Pig Farmers Top in Reducing GHG Emissions

UK - A new survey released by Farming Futures – an industry-led project which helps farmers respond to climate change – reveals that one in four farmers has noticed increased interest from customers in their environmental performance over the past year.
calendar icon 23 April 2010
clock icon 4 minute read

The release of the survey findings coincides with today’s launch of Farming Futures’ new web site and blog.

53 per cent of those surveyed recognise that addressing climate change offers potential business opportunities – a significant rise on last year – and the number of farmers producing their own energy has doubled. Almost half are taking action to reduce greenhouse gas emissions from their land (48 per cent), and one in three (31 per cent) farmers are doing something to adapt to the impacts of climate change.

Pig farmers came out top in terms of reducing GHGs from their farm, with 63 per cent saying they were taking action. They also came out second (after veg and potatoes) in terms of taking action to adapt to climate change with 45 per cent saying they were doing something. They came out slightly higher than average in terms of noticing increased interest about the environmental performance from customers (28 per cent) and 50 per cent were confident that achieving an 11 per cent cut in GHG emissions from their farm was possible.

Encouragingly, almost half (47 per cent) of farmers are confident that the industry’s target to reduce greenhouse gas (GHG) emissions by 11 per cent by 2020 can be met1. And a massive 47 per cent are improving energy efficiency on their farm.

Other key findings from the survey are:

  • 42 per cent think that investments in climate change action will pay off within 10 years.
  • 74 per cent think that producers should work more closely with processors and retailers to combat climate change.
  • 82 per cent think that farmers should work together and share ideas more to combat climate change, which could include setting up buying/sharing cooperatives, or ‘knowledge’ cooperatives.
  • 88 per cent said that rising input prices were making them more efficient with their resources, an increase on last year.
  • Farmers are increasingly interested in measuring their farm’s carbon footprint – 36 per cent compared to 31 per cent last year.

The survey comes on the back of a big year for farming, during which Government legislation, the Feed-in Tariffs, media debates on the environmental impact of food production, and rising energy and input costs have put farming in the spotlight.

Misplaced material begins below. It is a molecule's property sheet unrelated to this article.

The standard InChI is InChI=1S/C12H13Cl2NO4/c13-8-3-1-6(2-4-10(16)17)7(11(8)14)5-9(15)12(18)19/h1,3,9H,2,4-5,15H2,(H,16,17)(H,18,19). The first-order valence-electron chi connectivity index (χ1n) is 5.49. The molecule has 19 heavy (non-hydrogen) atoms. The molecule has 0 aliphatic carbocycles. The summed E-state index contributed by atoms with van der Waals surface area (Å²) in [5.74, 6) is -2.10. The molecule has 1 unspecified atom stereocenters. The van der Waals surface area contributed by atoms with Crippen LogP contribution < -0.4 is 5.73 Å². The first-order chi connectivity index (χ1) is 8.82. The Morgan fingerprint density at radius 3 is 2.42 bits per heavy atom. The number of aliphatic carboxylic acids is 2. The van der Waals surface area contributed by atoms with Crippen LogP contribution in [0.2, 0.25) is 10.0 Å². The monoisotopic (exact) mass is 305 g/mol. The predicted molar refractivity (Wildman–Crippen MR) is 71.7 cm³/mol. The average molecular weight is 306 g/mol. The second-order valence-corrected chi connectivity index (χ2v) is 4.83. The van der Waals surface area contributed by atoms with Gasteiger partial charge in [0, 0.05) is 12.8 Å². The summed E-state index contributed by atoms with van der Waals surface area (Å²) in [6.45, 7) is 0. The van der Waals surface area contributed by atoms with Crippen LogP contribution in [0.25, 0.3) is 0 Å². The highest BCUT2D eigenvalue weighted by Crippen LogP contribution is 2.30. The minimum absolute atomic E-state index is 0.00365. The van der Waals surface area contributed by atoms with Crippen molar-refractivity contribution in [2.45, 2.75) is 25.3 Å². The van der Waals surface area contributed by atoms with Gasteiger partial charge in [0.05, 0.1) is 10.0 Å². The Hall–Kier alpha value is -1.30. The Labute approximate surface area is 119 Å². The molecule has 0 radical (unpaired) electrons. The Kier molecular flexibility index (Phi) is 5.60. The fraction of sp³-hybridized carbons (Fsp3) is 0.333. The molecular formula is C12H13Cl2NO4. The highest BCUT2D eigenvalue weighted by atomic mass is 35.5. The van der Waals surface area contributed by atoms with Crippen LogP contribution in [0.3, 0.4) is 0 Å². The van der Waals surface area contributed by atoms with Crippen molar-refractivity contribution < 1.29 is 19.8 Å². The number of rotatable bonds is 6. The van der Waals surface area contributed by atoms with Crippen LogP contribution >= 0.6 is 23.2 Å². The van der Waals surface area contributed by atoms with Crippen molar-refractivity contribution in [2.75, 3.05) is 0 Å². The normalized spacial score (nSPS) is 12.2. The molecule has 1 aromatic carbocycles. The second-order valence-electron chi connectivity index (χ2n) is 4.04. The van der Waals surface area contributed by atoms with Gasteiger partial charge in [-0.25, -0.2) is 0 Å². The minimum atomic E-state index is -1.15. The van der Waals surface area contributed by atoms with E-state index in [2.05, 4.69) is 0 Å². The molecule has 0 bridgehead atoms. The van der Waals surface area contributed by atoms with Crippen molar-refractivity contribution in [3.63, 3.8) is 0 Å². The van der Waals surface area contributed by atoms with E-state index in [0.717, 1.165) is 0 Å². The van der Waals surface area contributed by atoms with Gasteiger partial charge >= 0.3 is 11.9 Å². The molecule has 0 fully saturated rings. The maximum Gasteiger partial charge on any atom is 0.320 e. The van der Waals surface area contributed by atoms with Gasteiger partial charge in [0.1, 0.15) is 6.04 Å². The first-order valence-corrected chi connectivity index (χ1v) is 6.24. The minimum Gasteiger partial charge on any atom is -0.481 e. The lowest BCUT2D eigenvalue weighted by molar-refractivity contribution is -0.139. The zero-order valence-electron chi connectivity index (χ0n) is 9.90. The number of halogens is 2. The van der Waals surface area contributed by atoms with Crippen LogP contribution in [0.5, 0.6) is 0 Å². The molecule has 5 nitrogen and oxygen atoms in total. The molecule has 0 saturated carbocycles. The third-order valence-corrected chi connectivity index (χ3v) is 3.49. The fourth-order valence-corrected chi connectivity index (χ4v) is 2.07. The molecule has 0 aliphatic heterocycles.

Madeleine Lewis, Farming Futures Strategic Advisor says: “The last year has brought a lot of developments in the agricultural sector and climate change is now firmly on the agenda. Government targets around greenhouse gas (GHG) emissions, renewable energy and food security are challenging us to rethink the way we farm. These issues aren’t going to go away – by engaging with them and making changes, you can take advantage of the opportunities and manage the risks.”

“Like every sector of the economy, farming has its role to play in the shift to a low carbon economy, but the good news is that a lot of the things farmers can do are good for their bottom line too. And it’s not all about big investments – as we can see from the survey results, almost half of farmers are improving the energy efficiency on their farm – these smaller actions are just as important.”

The new Farming Futures web site and blog has been designed as a ‘one-stop-shop’ to help farmers discover and share what actions they can take on their farm that will reduce their environmental impact.

The new web site has five video case studies of farmers who are exploring new technologies and ways of working to reduce their environmental impact. There’s also a film outlining the business case for engaging with the issues, featuring Sir Don Curry and the Rt Hon Nick Herbert MP. Farmers are encouraged to contribute to the blog to share ideas and information with other farmers. The web site will also list Farming Future’s series of free on-farm events across England which begin in the summer.

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